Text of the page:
Bivalves (Class: Bivalvia) are bilaterally symmetrical mollusca have a laterally compressed body enclosed by a shell of two valves linked dorsally by a hinge. They have a ventral foot which does not have a crawling surface. Bivalves are filter feeders and their shells can vary from delicate to very strong. Some species have the ability to burrow into the sand while others secrete threads with which they bind themselves to rocks.

There are of course many bivalves inhabiting the Turkish coastal waters. Many shells belonging to a wide variety of species can be found on almost every dive and are too numerous to list in this guide. Common live examples of the larger species can also be found on almost every dive and some common examples are described below.


This large fan shaped mussel stand upright in muddy sand and gravel areas and is usually attached to sunken stones or rock by byssus threads. Colored red brown green they are often covered with a growth of weeds and other plants. Feeding is by filtration, siphoning water continuously between their partially open valves. If disturbed they quickly close, only opening slowly when they sense no danger. The byssus threads of this species were once used to in the manufacture of Cloth of Gold.

THORNY OYSTER (Spondylus gaederopus)

This species of bivalve is not uncommon but is often more difficult to find because their outer surface is usually encrusted with other invertebrates, algae or weed. They are distinctive, having many variable, blunt spines on their upper valve while the lower valve is attached permanently fused to rock. They are usually only noticeable when they suddenly close, which is usually when even the quietest of divers gets within 3 meters. The inside of the shell is white and they are usually a maximum of 10cms in diameter.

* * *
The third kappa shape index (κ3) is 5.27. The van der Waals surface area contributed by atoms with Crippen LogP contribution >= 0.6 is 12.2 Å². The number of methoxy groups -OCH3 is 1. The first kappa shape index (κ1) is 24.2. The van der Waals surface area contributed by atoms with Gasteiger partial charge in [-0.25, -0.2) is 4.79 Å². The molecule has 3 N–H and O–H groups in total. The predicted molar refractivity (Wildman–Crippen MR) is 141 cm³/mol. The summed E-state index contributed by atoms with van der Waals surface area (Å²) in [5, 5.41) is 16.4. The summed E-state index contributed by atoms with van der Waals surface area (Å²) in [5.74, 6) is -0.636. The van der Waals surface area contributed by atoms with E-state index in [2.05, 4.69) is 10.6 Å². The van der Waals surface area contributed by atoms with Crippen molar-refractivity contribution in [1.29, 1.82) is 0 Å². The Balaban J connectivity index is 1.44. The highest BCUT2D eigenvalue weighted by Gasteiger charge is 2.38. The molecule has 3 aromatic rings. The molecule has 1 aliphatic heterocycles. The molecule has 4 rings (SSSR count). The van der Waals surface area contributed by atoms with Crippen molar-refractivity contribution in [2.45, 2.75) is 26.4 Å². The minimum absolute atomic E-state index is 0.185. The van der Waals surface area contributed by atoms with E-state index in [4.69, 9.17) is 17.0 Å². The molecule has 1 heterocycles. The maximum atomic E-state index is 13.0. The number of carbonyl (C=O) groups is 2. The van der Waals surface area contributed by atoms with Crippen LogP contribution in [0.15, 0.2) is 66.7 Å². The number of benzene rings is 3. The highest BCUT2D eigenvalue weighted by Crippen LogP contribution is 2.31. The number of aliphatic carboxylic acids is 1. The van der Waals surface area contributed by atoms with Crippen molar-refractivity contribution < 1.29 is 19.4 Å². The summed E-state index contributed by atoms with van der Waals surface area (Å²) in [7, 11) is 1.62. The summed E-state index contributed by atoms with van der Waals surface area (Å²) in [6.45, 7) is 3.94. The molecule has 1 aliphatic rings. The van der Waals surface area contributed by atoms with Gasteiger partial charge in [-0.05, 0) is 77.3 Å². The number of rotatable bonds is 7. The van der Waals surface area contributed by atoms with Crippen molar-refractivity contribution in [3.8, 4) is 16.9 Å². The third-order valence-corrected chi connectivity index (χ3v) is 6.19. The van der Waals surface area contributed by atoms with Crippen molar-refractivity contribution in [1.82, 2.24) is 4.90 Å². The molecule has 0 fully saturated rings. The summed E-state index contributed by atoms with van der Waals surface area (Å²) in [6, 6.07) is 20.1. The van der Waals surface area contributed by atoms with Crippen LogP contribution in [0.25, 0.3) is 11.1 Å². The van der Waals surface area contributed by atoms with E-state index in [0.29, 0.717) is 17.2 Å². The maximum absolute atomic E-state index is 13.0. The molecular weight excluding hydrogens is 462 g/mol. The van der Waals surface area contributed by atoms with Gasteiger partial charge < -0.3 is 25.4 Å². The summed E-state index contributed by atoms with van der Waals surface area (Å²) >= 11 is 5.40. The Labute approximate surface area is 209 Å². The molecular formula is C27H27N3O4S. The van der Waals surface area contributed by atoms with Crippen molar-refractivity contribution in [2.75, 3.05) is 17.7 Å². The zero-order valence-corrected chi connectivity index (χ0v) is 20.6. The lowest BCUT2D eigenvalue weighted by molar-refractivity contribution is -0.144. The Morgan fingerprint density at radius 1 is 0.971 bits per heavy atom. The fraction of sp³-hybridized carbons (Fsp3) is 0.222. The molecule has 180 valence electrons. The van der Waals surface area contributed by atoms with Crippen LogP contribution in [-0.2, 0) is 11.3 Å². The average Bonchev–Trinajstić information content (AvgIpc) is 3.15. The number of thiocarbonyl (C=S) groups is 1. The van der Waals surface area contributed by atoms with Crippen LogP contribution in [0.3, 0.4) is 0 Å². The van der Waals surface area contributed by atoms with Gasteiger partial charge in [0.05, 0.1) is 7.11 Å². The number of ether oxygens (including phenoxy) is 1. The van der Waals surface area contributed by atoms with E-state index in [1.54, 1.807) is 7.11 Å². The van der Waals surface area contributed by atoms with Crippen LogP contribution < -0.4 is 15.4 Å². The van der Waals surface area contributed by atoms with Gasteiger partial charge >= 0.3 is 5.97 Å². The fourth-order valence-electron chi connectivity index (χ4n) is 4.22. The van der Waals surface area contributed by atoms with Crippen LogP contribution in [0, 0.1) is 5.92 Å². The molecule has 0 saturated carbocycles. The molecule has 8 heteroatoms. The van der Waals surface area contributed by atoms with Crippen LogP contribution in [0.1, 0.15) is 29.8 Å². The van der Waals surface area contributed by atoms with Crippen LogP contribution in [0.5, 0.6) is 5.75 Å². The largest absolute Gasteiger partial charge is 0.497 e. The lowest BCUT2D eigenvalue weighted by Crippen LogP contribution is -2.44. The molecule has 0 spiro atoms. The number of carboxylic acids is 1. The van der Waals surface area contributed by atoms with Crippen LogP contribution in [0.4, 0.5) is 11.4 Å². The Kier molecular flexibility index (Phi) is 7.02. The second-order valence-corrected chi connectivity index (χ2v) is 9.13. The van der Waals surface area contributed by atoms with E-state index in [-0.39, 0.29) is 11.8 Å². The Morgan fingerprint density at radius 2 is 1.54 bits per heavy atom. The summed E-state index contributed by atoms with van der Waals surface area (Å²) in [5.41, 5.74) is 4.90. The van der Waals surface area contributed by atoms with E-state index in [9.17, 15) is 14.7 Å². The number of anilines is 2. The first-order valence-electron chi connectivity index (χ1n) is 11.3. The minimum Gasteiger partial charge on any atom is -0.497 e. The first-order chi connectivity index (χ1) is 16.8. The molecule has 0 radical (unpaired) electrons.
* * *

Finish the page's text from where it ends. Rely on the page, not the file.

Many examples of burrowing bivalves can be found by sifting through the top surface of sandy bottoms, live specimens should of course after examination, be returned to their natural habitat under the sand.

COMMON OCTOPUS (Octopus vulgaris)

These harmless, (to divers), and intelligent animals can be found on most dives, although during the day they are difficult to find because they hide in rock crevices and among stones. The entrance to their lair is usually camouflaged with an arrangement of stones and shells, and it is the neatness of their work that makes their habitats relatively easy to spot, when you know what to look for. Despite their affinity for rocky areas they can be found in sandy areas where they burrow into the sand forming a funnel shaped lair lined and reinforced with rocks and the shells of their unfortunate former victims.

Unfortunately they are heavily fished to supply the demand of local restaurants. Their strong arms bear two rows of suckers and are usually green/ brown in color depending on their situation and rarely grow to more than 50cms in length in this region. On night dives in torch light the color changes can be quite spectacular flashing from light blue to deep brown. At night they can be seen roaming over the rocks in search of prey instantly changing color and altering their texture to match their surroundings.

During the early part of the season, around May and June, the female octopus builds a specially prepared nest in a hole in the rocks in which to lay her eggs. The entrance is blocked with rocks and it would appears that she does not feed during this time. Although the nurseries are easy to find, it is best to leave the mothers undisturbed.

LESSER OCTOPUS (Eledone cirrhosa)

This species of octopus is relatively rare during the daytime but can be seen on most night dives. They have long slender arms bearing only one row of suckers and they have a very soft texture. Colored coral pink to red brown with white spots, they do not have the same ability as the common octopus to change color or texture.

CUTTLEFISH and SQUID (order: Decapoda)

These cephalopods have cylindrically shaped bodies with lateral fins and have an internal shell or cuttlebone. The mouth is surrounded by 8 short and two longer tentacles.

COMMON CUTTLEFISH (Sepia officinalis)

The common cuttlefish is an intelligent and voracious nocturnal carnivore that can be seen on most night dives and occasionally during the day. They are able to change color and shape to resemble their background. If threatened, they eject ink into the water in order to mask their escape. If observer at night by torchlight the pale underside reflects a myriad of colors.

Because of their similarity there is often a great deal of confusion among divers whether what they have observed is a cuttlefish or a squid. More often than not it will be a cuttlefish that they have seen because most species of squid are pelagic and do not often venture close to the shore.